Tuesday, April 17, 2007

Patriots' Day 2007


This satellite Boston marathon was to start at the same time as the men’s elite back in Boston. It started a few seconds behind but it was pretty nice nonetheless. The Star Spangled Banner was played. Two Apache helicopters flew over us and all 40 or so runners were ready to go.

The course was one small loop of about 1.1 miles, and four identical larger loops each measuring 6.1 miles and which included the infamous MOAH . This race was not in my plans. It was my intent to run half and call it a day, but I was pressured into running the whole thing. Now I use the term running very loosely because I knew I would walk the MOAH every single time. I knew it would cost me at least 90 seconds each time, but the enrgy conserved was much more than worth it.

I started slow, about 8:30 pace. This place is quite hilly and the course was brutal. My goal was just to use it as a long training run, particularly knowing well in advance that it was .8 miles short of a certified marathon. The first 8 miles were more like a warm-up; i knew I was in business ;-)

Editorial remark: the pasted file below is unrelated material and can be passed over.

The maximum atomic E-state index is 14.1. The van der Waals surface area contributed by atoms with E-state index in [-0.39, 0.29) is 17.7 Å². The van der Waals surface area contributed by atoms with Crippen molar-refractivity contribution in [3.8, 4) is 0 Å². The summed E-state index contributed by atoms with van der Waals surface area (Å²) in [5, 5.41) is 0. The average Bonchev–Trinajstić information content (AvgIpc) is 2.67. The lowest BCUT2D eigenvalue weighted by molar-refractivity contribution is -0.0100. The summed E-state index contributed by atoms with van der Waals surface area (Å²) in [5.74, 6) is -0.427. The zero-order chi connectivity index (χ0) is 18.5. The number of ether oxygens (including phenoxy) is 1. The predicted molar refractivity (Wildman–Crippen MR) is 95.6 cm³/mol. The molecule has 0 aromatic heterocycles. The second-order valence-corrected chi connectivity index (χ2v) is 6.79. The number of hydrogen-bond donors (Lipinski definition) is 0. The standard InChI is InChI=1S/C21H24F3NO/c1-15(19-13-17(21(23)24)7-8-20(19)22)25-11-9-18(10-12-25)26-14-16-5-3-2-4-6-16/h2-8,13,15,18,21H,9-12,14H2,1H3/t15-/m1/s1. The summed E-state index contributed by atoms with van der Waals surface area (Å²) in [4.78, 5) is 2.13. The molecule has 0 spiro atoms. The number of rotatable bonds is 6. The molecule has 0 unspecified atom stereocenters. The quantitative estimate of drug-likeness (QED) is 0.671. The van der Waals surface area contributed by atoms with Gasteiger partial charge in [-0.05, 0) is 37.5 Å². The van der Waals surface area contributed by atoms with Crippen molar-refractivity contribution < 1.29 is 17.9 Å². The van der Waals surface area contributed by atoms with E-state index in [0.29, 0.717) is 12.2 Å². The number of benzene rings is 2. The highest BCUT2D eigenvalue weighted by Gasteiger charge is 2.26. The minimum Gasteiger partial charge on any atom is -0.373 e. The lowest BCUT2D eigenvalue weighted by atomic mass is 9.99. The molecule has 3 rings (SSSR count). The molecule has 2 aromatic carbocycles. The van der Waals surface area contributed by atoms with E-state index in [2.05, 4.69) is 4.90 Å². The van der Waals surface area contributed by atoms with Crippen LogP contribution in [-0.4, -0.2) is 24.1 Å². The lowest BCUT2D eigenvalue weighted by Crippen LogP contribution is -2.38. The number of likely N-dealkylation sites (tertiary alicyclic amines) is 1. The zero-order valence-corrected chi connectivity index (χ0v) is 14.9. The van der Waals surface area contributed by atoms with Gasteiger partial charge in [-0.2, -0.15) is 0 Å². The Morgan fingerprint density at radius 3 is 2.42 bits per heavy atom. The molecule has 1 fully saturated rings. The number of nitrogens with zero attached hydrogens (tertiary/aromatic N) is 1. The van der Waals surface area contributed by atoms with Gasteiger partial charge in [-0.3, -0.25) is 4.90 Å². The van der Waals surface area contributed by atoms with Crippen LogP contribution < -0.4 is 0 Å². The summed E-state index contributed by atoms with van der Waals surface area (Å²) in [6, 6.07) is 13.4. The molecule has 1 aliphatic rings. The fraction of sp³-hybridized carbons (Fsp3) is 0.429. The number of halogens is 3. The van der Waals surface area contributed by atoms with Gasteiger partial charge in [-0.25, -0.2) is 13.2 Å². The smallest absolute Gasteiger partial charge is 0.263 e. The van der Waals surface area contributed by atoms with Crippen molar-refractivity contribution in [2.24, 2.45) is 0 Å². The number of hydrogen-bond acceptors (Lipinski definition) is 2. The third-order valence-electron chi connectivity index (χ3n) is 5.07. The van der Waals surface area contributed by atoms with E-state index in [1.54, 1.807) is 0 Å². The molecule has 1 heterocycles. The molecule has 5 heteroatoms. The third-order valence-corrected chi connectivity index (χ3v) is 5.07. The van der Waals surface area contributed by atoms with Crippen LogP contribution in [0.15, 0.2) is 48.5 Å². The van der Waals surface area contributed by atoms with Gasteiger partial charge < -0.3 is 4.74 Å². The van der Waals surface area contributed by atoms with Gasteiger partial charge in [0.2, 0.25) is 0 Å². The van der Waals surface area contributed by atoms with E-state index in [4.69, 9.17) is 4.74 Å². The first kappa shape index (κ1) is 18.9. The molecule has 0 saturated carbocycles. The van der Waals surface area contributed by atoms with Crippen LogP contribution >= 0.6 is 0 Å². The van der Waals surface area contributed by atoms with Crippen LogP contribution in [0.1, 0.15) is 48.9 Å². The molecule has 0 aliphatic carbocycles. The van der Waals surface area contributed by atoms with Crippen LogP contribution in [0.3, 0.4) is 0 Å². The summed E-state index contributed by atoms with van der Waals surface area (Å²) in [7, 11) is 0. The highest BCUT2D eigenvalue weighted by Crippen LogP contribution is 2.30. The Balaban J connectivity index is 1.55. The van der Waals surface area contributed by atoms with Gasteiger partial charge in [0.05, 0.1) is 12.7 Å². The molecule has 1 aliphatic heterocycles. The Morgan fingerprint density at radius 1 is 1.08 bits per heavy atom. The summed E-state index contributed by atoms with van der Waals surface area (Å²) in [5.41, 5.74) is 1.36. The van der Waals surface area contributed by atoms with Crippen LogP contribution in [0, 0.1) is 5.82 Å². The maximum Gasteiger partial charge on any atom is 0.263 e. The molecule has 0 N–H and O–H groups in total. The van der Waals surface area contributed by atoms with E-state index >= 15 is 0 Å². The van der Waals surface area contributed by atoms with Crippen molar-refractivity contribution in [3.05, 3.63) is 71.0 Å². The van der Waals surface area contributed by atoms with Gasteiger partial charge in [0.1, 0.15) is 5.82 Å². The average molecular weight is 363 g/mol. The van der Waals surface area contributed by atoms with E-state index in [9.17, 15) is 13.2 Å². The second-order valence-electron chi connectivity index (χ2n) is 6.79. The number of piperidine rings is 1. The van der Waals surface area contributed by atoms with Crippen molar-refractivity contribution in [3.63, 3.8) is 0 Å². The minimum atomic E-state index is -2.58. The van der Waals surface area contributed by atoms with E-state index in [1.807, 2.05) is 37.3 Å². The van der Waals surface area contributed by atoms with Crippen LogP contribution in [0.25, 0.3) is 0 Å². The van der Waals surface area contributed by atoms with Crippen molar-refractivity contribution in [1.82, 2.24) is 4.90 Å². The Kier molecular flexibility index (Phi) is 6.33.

I was probably in 15th place when we approached MOAH for the first time. Two or three runners run it and passed me at the same time. I pay no attention, for I respect the distance, even when is short. The weather was in the low 50s with winds 10-15 mph and gust up to 22 mph. It was not bad at all. While the headwinds were a bit tough, I ran through them at the same perceived effort I had been running.

It is worth mentioning that I had always wondered how being well hydrated would feel like. I have tried in years past to drink enough the eve and morning of the race without much success. I have always felt a bit of tiredness during the early stages of ‘thons. Of course, it has not helped that I usually have three to four drinks the evening prior. So how could I ensure to be well hydrated? A thought crossed my mind [it doesn’t happen too often ;-P] what if I have a lactated ringer’s solution IV (1L)? So I had one three hours before the start of the race. And, drum roll, never have I felt better. The last two loops were run in 8 mpm pace. And the perceived effort running this course is about 30 secs slower. Oh and the elevation is 1800 feet above MSL. With the exception of knee pain for about two miles (12-14) I felt stronger as the race went on. Sure I felt fatigued after 22 or so. But I was able to pick it up the last .5 miles. I finished third over all in a time of 3:30:45, or 8:17 pace.

Once again, the day after the race (today) found me feeling fine. I will be doing some easy runs for the next couple of weeks and then start building up the volume.

2 comments:

Sempre Libera said...

Wow, running that long of a distance over a small course and with very few people - impressive! I'm not sure I could have made it through NYC without the crowds and the changing scenery.

Quinto Sol said...

You'll be surprised what the body can do. It actually was not bad at all. The miles just clicked. Next thing I knew I had ran 20 miles, and the rest is history. :-)